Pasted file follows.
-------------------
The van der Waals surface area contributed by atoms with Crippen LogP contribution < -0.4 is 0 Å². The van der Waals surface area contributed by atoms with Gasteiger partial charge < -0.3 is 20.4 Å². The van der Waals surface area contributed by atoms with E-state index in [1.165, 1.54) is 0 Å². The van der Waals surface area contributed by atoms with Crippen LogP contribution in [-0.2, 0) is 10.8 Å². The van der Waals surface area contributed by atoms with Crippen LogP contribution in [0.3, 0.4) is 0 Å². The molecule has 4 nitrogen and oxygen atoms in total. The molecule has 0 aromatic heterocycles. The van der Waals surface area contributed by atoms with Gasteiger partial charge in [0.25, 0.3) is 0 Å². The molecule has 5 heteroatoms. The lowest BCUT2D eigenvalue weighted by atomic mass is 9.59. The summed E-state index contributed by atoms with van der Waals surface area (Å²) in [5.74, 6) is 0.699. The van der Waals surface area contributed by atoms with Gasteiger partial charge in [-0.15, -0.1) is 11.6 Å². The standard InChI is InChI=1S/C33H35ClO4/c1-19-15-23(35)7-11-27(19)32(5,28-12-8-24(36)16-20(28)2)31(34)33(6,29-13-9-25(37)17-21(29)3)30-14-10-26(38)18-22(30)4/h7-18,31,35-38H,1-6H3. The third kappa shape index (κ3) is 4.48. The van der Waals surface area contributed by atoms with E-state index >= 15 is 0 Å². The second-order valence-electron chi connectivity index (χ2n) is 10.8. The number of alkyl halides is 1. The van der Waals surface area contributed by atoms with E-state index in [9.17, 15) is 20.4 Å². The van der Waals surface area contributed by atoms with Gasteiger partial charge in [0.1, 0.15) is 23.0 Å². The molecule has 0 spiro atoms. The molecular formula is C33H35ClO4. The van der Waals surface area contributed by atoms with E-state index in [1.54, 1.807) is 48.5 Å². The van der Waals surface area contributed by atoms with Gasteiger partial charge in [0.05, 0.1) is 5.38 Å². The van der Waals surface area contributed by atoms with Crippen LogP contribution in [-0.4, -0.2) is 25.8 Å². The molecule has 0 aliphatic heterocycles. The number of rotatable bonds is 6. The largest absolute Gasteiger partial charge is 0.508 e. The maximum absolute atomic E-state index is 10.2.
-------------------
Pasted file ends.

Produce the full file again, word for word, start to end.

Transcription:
The van der Waals surface area contributed by atoms with Crippen LogP contribution < -0.4 is 0 Å². The van der Waals surface area contributed by atoms with Gasteiger partial charge < -0.3 is 20.4 Å². The van der Waals surface area contributed by atoms with E-state index in [1.165, 1.54) is 0 Å². The van der Waals surface area contributed by atoms with Crippen LogP contribution in [-0.2, 0) is 10.8 Å². The van der Waals surface area contributed by atoms with Crippen LogP contribution in [0.3, 0.4) is 0 Å². The molecule has 4 nitrogen and oxygen atoms in total. The molecule has 0 aromatic heterocycles. The van der Waals surface area contributed by atoms with Gasteiger partial charge in [0.25, 0.3) is 0 Å². The molecule has 5 heteroatoms. The lowest BCUT2D eigenvalue weighted by atomic mass is 9.59. The summed E-state index contributed by atoms with van der Waals surface area (Å²) in [5.74, 6) is 0.699. The van der Waals surface area contributed by atoms with Gasteiger partial charge in [-0.15, -0.1) is 11.6 Å². The standard InChI is InChI=1S/C33H35ClO4/c1-19-15-23(35)7-11-27(19)32(5,28-12-8-24(36)16-20(28)2)31(34)33(6,29-13-9-25(37)17-21(29)3)30-14-10-26(38)18-22(30)4/h7-18,31,35-38H,1-6H3. The third kappa shape index (κ3) is 4.48. The van der Waals surface area contributed by atoms with E-state index >= 15 is 0 Å². The second-order valence-electron chi connectivity index (χ2n) is 10.8. The number of alkyl halides is 1. The van der Waals surface area contributed by atoms with E-state index in [9.17, 15) is 20.4 Å². The van der Waals surface area contributed by atoms with Gasteiger partial charge in [0.1, 0.15) is 23.0 Å². The molecule has 0 spiro atoms. The molecular formula is C33H35ClO4. The van der Waals surface area contributed by atoms with E-state index in [1.54, 1.807) is 48.5 Å². The van der Waals surface area contributed by atoms with Gasteiger partial charge in [0.05, 0.1) is 5.38 Å². The van der Waals surface area contributed by atoms with Crippen LogP contribution in [-0.4, -0.2) is 25.8 Å². The molecule has 0 aliphatic heterocycles. The number of rotatable bonds is 6. The largest absolute Gasteiger partial charge is 0.508 e. The maximum absolute atomic E-state index is 10.2.